Loading takes place at the stations already set up for this purpose. The existing infrastructure can be used without restriction for the CFC workpiece fixtures. However, Fig. 2: Comparison of the mass of cast metal and CFC with the same strength at 1,000 °C [3] Fig. 3: Production batch comprising CFC workpiece fixtures, 11-layers, in front of the furnace door (Source: HEAT Holding) 2-2017 heat processing 43 Heat Treatment REPORTS system operation is such that employees must be given the relevant training. The slim design and much lower weight initially create the impression of insufficient stability. Employee training includes handling when loading and unloading, internal transport with forklift trucks and storage on magazine stations outside of batch operation. A process description, including illustrations, is useful and is supported by the experience of Graphite Materials GmbH. Taking account of the heat treatment parameters, component costs, quantity per delivery date and process conditions, the following requirements were developed:

■ Components per batch (plant capacity)
■ Furnace loading of max. 1,500 kg
■ Usable furnace space (860 x 1,170 x 1,100 mm)
■ Cast base tray for linking the CFC grid (860 x 1,170 mm)
■ Fixture service life of min. 1000 furnace runs.
The structural design criteria are derived from:
■ Loading density (parts per layer)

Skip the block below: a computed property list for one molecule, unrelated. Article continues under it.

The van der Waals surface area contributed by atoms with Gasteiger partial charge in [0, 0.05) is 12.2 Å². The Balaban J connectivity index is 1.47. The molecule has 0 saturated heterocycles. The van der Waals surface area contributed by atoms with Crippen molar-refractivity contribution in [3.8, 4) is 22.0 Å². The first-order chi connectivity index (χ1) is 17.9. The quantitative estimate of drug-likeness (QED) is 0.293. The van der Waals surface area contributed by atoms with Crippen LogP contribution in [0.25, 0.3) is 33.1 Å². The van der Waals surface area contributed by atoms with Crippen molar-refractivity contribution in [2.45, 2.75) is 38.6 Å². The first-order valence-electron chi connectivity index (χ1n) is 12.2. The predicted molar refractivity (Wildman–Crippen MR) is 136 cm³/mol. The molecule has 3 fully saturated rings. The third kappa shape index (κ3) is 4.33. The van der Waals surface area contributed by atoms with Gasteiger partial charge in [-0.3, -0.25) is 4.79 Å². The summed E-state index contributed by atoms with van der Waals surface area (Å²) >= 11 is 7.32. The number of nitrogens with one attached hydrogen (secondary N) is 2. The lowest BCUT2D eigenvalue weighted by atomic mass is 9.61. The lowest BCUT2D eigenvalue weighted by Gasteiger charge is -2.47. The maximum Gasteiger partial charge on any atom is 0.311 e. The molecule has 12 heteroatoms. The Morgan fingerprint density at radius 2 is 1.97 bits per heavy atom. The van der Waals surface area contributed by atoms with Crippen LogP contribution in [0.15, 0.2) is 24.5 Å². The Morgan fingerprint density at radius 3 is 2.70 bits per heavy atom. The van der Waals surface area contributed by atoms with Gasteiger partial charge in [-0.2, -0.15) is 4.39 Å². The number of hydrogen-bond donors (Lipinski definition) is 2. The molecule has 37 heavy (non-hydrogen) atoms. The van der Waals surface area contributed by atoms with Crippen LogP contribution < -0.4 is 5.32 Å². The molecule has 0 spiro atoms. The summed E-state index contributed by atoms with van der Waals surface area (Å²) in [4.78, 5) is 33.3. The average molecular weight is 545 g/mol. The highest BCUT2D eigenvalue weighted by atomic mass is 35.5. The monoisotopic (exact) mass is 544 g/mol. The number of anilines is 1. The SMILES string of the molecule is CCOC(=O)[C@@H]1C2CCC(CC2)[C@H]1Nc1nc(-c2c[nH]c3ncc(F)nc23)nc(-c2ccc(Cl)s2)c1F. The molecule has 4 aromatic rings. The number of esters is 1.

■ Throughflow (heat dissipation)
■ Components loading methodology (contact surfaces)
■ Load bearing capacity (load/volume)
■ Ability to replace damaged fixture elements
■ Cast base tray: cast CFC thermal expansion.

The CFC system produced is shown in Fig. 3. Compared with
the cast variant, the number of pieces can be increased from
2,304 to 4,312, namely by 87 % (Table 1).

The slim design reduces the dead mass by 393 kg. In this way, depending on the components, there is a 60 % reduction in fixture weight and this enables a larger number of pieces (packing density). The weight of the CFC fixture includes a cast base tray (70 kg). It should be noted that, due to the advantageous CFC material properties, an optimization of the cast design (baskets) was not considered. The batch volume is calculated according to the maximum weight of 1,500 kg of the furnace. The comparison between cast and CFC clearly shows that for this drive component (piece * component mass) 80 % of the furnace capacity are useable thanks to the CFC design. This corresponds to almost twice (87 %) the batch volume.